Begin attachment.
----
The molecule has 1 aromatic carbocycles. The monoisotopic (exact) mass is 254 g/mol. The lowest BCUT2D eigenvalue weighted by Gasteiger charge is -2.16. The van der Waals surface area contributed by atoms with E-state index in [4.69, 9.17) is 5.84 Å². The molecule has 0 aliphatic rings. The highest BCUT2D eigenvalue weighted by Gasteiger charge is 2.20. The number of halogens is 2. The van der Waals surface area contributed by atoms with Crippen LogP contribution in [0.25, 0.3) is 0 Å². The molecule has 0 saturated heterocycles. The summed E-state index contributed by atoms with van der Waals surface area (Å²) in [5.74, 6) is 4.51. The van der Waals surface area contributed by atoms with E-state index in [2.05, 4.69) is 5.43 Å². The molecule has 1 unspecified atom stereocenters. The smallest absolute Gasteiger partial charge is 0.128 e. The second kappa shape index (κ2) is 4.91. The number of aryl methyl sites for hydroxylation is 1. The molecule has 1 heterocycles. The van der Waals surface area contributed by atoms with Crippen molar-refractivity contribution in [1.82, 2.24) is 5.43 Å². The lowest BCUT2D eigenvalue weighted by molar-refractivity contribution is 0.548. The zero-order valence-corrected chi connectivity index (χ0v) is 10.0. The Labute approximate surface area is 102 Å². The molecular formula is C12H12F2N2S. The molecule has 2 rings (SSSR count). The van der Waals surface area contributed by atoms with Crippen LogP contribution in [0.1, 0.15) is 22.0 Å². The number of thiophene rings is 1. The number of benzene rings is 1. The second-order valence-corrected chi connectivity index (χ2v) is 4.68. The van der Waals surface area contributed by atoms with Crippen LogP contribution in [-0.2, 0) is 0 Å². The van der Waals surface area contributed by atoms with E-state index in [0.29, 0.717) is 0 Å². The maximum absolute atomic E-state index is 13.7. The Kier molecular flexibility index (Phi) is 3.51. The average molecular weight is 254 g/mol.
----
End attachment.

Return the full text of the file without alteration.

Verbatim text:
The molecule has 1 aromatic carbocycles. The monoisotopic (exact) mass is 254 g/mol. The lowest BCUT2D eigenvalue weighted by Gasteiger charge is -2.16. The van der Waals surface area contributed by atoms with E-state index in [4.69, 9.17) is 5.84 Å². The molecule has 0 aliphatic rings. The highest BCUT2D eigenvalue weighted by Gasteiger charge is 2.20. The number of halogens is 2. The van der Waals surface area contributed by atoms with Crippen LogP contribution in [0.25, 0.3) is 0 Å². The molecule has 0 saturated heterocycles. The summed E-state index contributed by atoms with van der Waals surface area (Å²) in [5.74, 6) is 4.51. The van der Waals surface area contributed by atoms with E-state index in [2.05, 4.69) is 5.43 Å². The molecule has 1 unspecified atom stereocenters. The smallest absolute Gasteiger partial charge is 0.128 e. The second kappa shape index (κ2) is 4.91. The number of aryl methyl sites for hydroxylation is 1. The molecule has 1 heterocycles. The van der Waals surface area contributed by atoms with Crippen molar-refractivity contribution in [1.82, 2.24) is 5.43 Å². The lowest BCUT2D eigenvalue weighted by molar-refractivity contribution is 0.548. The zero-order valence-corrected chi connectivity index (χ0v) is 10.0. The Labute approximate surface area is 102 Å². The molecular formula is C12H12F2N2S. The molecule has 2 rings (SSSR count). The van der Waals surface area contributed by atoms with Crippen LogP contribution in [0.1, 0.15) is 22.0 Å². The number of thiophene rings is 1. The number of benzene rings is 1. The second-order valence-corrected chi connectivity index (χ2v) is 4.68. The van der Waals surface area contributed by atoms with Crippen LogP contribution in [-0.2, 0) is 0 Å². The van der Waals surface area contributed by atoms with E-state index in [0.29, 0.717) is 0 Å². The maximum absolute atomic E-state index is 13.7. The Kier molecular flexibility index (Phi) is 3.51. The average molecular weight is 254 g/mol.